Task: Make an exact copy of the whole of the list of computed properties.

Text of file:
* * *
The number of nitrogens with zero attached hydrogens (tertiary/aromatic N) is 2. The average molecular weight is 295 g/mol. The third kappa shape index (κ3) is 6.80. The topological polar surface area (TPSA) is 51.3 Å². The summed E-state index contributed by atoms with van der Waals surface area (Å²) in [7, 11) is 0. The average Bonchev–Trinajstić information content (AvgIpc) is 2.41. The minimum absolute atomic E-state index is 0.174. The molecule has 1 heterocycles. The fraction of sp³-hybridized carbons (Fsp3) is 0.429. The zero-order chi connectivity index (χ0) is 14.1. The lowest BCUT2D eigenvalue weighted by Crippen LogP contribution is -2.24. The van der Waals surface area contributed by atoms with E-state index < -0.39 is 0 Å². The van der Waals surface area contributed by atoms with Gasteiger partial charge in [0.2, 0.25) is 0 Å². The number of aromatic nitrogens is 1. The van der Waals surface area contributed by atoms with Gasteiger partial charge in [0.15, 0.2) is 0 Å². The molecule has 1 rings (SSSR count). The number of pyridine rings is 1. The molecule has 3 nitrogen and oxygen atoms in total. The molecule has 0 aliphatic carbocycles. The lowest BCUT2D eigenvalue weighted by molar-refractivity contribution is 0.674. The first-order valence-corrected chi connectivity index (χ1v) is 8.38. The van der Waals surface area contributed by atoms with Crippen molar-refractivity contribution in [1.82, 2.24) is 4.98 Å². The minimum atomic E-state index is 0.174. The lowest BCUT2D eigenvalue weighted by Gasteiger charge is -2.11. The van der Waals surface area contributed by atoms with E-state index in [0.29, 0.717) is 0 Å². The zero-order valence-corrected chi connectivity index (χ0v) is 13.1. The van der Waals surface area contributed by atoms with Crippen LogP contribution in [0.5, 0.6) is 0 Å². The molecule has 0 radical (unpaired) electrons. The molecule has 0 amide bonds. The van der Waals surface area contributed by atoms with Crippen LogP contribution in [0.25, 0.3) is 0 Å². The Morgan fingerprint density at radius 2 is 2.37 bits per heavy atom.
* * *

The number of nitrogens with zero attached hydrogens (tertiary/aromatic N) is 2. The average molecular weight is 295 g/mol. The third kappa shape index (κ3) is 6.80. The topological polar surface area (TPSA) is 51.3 Å². The summed E-state index contributed by atoms with van der Waals surface area (Å²) in [7, 11) is 0. The average Bonchev–Trinajstić information content (AvgIpc) is 2.41. The minimum absolute atomic E-state index is 0.174. The molecule has 1 heterocycles. The fraction of sp³-hybridized carbons (Fsp3) is 0.429. The zero-order chi connectivity index (χ0) is 14.1. The lowest BCUT2D eigenvalue weighted by Crippen LogP contribution is -2.24. The van der Waals surface area contributed by atoms with E-state index < -0.39 is 0 Å². The van der Waals surface area contributed by atoms with Gasteiger partial charge in [0.2, 0.25) is 0 Å². The number of aromatic nitrogens is 1. The van der Waals surface area contributed by atoms with Gasteiger partial charge in [0.15, 0.2) is 0 Å². The molecule has 1 rings (SSSR count). The number of pyridine rings is 1. The molecule has 3 nitrogen and oxygen atoms in total. The molecule has 0 aliphatic carbocycles. The lowest BCUT2D eigenvalue weighted by molar-refractivity contribution is 0.674. The first-order valence-corrected chi connectivity index (χ1v) is 8.38. The van der Waals surface area contributed by atoms with Crippen molar-refractivity contribution in [1.82, 2.24) is 4.98 Å². The minimum atomic E-state index is 0.174. The lowest BCUT2D eigenvalue weighted by Gasteiger charge is -2.11. The van der Waals surface area contributed by atoms with E-state index in [0.29, 0.717) is 0 Å². The zero-order valence-corrected chi connectivity index (χ0v) is 13.1. The van der Waals surface area contributed by atoms with Crippen LogP contribution in [0.5, 0.6) is 0 Å². The molecule has 0 radical (unpaired) electrons. The molecule has 0 amide bonds. The van der Waals surface area contributed by atoms with Crippen LogP contribution in [0.25, 0.3) is 0 Å². The Morgan fingerprint density at radius 2 is 2.37 bits per heavy atom.